CHAMPAIGN — A third grade teacher is bringing a whole new ecosystem into his classroom. He’s been building and taking care of coral reefs with the help of his students.
This project has grown a lot through the last few years. It’s been a learning experience. If they don’t know how do to something, they Skype in a marine biologist or someone else to help the figure things out. But they’ve done a lot already.
At Stratton Elementary, Brandon Rutherford’s third graders have a lot to learn, but that’s how they like it. They spend time talking things through. Then they get to experience learning firsthand.
“One of our main corals is this green one,” said Aly Hassid. “It’s called a green star polyp.”
The coral reef is in the corner, but it’s the centerpiece of a lot of their lessons.
“I didn’t know a lot of this before and it’s just my first couple weeks and I already have learned a lot,” said Alice Bell.
The kids learn to feed, clean and take care of the fish and everything else that grows in there.
“When students have the ability to grow and care for living things, it really helps them flourish themselves,” said Rutherford.
“It’s experiencing it, so you know more about it, because you’re literally seeing what it’s like,” said Samantha Lowry.
Once they know what it’s like, they dive a little deeper into their lessons.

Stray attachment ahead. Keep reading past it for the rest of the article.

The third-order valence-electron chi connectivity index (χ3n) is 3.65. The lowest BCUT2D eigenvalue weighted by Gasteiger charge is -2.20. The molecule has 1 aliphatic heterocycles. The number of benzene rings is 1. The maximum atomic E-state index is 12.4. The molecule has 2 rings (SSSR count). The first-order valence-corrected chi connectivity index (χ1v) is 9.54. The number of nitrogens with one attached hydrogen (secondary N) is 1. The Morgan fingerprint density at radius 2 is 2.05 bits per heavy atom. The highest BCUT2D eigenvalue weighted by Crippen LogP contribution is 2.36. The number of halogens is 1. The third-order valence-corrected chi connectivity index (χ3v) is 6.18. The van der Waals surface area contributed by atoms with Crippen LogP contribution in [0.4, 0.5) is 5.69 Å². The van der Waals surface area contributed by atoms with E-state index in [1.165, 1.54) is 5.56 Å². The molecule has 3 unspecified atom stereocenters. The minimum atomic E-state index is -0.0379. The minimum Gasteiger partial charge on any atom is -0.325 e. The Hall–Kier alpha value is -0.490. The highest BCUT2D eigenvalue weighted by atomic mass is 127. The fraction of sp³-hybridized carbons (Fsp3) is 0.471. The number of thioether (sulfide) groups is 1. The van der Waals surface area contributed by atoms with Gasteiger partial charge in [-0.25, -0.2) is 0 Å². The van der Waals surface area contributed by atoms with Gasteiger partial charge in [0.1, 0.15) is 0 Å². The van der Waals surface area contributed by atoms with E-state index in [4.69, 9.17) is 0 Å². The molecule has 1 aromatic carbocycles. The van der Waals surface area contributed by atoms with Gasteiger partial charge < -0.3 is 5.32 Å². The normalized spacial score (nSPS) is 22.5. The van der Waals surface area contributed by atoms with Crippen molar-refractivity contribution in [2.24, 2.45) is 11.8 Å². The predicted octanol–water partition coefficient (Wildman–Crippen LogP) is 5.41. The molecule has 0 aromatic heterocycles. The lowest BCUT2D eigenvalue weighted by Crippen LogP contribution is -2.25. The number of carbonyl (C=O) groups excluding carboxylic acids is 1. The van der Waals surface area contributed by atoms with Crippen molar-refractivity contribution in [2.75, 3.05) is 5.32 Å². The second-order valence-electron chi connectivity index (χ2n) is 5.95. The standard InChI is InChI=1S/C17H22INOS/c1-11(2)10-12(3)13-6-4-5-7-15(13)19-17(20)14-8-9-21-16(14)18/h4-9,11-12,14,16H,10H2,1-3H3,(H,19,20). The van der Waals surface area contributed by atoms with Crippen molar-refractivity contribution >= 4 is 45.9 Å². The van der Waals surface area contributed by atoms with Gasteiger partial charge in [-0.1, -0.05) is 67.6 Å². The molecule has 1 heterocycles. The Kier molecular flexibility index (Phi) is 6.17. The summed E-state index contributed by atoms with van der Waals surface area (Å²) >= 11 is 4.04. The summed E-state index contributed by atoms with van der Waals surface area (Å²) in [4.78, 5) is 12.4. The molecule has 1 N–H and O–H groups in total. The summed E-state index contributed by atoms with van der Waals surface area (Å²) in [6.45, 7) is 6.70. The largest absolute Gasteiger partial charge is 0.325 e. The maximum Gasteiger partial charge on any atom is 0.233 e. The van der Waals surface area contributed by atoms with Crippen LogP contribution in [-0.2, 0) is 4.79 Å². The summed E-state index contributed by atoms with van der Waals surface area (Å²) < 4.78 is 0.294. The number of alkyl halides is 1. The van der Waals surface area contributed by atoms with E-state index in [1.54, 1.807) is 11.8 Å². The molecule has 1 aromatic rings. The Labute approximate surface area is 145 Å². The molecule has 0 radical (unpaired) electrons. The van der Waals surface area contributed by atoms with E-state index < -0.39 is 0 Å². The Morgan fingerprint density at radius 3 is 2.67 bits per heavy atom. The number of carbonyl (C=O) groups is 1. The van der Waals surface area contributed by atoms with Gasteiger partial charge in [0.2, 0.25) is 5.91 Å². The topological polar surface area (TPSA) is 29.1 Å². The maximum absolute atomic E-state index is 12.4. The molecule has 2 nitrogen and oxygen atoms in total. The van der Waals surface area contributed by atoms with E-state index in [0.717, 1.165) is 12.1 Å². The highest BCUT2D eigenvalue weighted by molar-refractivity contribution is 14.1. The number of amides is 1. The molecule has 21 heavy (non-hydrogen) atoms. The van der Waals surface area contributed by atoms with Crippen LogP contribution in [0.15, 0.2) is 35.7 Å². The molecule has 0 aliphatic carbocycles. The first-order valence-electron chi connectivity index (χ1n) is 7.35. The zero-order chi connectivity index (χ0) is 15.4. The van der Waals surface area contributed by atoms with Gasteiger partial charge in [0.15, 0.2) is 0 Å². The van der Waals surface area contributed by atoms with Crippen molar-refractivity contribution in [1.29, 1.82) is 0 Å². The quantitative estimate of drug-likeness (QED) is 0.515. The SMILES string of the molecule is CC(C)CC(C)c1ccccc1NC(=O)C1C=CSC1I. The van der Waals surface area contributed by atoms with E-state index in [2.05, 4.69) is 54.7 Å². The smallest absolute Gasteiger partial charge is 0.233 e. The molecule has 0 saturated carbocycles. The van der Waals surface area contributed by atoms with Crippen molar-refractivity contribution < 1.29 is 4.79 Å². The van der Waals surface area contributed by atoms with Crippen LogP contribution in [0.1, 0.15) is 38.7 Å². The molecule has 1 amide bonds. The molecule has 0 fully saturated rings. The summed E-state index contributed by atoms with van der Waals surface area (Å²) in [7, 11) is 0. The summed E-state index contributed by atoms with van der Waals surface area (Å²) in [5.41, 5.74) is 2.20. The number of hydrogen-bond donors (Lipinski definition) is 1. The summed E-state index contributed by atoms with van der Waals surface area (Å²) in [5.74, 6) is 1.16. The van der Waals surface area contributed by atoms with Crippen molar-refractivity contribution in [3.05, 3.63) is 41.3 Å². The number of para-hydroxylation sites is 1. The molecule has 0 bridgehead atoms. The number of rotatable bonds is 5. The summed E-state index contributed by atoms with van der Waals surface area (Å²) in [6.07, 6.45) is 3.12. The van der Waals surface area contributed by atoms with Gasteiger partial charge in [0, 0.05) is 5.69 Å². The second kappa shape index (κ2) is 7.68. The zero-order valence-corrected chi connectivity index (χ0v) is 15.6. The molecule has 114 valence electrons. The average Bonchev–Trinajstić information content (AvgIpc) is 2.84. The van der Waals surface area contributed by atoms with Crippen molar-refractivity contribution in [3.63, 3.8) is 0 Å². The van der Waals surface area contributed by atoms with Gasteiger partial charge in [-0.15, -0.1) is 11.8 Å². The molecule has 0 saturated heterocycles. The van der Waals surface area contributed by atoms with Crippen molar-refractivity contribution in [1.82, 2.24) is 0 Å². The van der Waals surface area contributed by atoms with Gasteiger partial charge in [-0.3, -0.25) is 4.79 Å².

“You may wonder what they looked like when they were babies and they were actually little microscopic animals,” said Evani Pluta. “That is called plankton.”
“Plankton make oxygen, which is very important,” said Bell.
On top of that, they learn how their own ecosystem impacts reefs in real life.
“Scientists say, ‘hey, maybe we should only catch just 10,000 a year, but people were like, ‘no, we don’t want to do that,'” said Lowry.
“Each year, students work to kind of add another piece to the puzzle, so it’s actually like a living thing that continues to grow,” said Rutherford.
The kids even do their own research to show others what they’ve learned.
“We can teach grown ups and kids about how we work,” said Nipun Bhatia.
No matter what your age, there’s always more to know.
Their project is supported by donations and fundraising by those kids. If you want to get involved, click here.
If you want to see the reefs for yourself, you can visit Stratton Elementary in Champaign or the Champaign Public Library.